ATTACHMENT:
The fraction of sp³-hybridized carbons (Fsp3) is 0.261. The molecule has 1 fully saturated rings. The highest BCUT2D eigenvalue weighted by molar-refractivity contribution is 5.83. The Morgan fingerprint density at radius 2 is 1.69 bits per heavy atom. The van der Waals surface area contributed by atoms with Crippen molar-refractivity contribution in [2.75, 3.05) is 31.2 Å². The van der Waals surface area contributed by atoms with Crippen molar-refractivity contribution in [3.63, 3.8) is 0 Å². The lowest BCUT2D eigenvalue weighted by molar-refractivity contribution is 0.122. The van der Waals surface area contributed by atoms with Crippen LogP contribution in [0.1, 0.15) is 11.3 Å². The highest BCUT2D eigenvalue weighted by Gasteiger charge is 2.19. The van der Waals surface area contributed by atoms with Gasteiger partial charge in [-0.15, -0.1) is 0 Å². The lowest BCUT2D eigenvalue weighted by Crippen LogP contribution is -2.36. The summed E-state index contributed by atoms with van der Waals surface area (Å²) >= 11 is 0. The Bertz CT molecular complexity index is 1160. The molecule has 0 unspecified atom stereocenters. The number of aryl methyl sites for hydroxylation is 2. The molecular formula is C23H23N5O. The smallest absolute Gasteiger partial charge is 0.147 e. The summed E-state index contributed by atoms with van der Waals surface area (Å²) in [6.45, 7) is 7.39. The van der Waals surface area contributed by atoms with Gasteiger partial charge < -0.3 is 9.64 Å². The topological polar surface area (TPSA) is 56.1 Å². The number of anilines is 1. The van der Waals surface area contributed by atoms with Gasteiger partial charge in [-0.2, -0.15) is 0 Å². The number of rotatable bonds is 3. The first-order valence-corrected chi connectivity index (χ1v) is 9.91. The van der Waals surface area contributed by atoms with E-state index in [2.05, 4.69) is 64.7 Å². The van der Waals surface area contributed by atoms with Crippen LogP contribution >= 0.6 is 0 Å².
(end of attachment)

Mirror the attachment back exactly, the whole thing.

The fraction of sp³-hybridized carbons (Fsp3) is 0.261. The molecule has 1 fully saturated rings. The highest BCUT2D eigenvalue weighted by molar-refractivity contribution is 5.83. The Morgan fingerprint density at radius 2 is 1.69 bits per heavy atom. The van der Waals surface area contributed by atoms with Crippen molar-refractivity contribution in [2.75, 3.05) is 31.2 Å². The van der Waals surface area contributed by atoms with Crippen molar-refractivity contribution in [3.63, 3.8) is 0 Å². The lowest BCUT2D eigenvalue weighted by molar-refractivity contribution is 0.122. The van der Waals surface area contributed by atoms with Crippen LogP contribution in [0.1, 0.15) is 11.3 Å². The highest BCUT2D eigenvalue weighted by Gasteiger charge is 2.19. The van der Waals surface area contributed by atoms with Gasteiger partial charge in [-0.15, -0.1) is 0 Å². The lowest BCUT2D eigenvalue weighted by Crippen LogP contribution is -2.36. The summed E-state index contributed by atoms with van der Waals surface area (Å²) >= 11 is 0. The Bertz CT molecular complexity index is 1160. The molecule has 0 unspecified atom stereocenters. The number of aryl methyl sites for hydroxylation is 2. The molecular formula is C23H23N5O. The smallest absolute Gasteiger partial charge is 0.147 e. The summed E-state index contributed by atoms with van der Waals surface area (Å²) in [6.45, 7) is 7.39. The van der Waals surface area contributed by atoms with Gasteiger partial charge < -0.3 is 9.64 Å². The topological polar surface area (TPSA) is 56.1 Å². The number of anilines is 1. The van der Waals surface area contributed by atoms with Gasteiger partial charge in [-0.2, -0.15) is 0 Å². The number of rotatable bonds is 3. The first-order valence-corrected chi connectivity index (χ1v) is 9.91. The van der Waals surface area contributed by atoms with E-state index in [2.05, 4.69) is 64.7 Å². The van der Waals surface area contributed by atoms with Crippen LogP contribution >= 0.6 is 0 Å².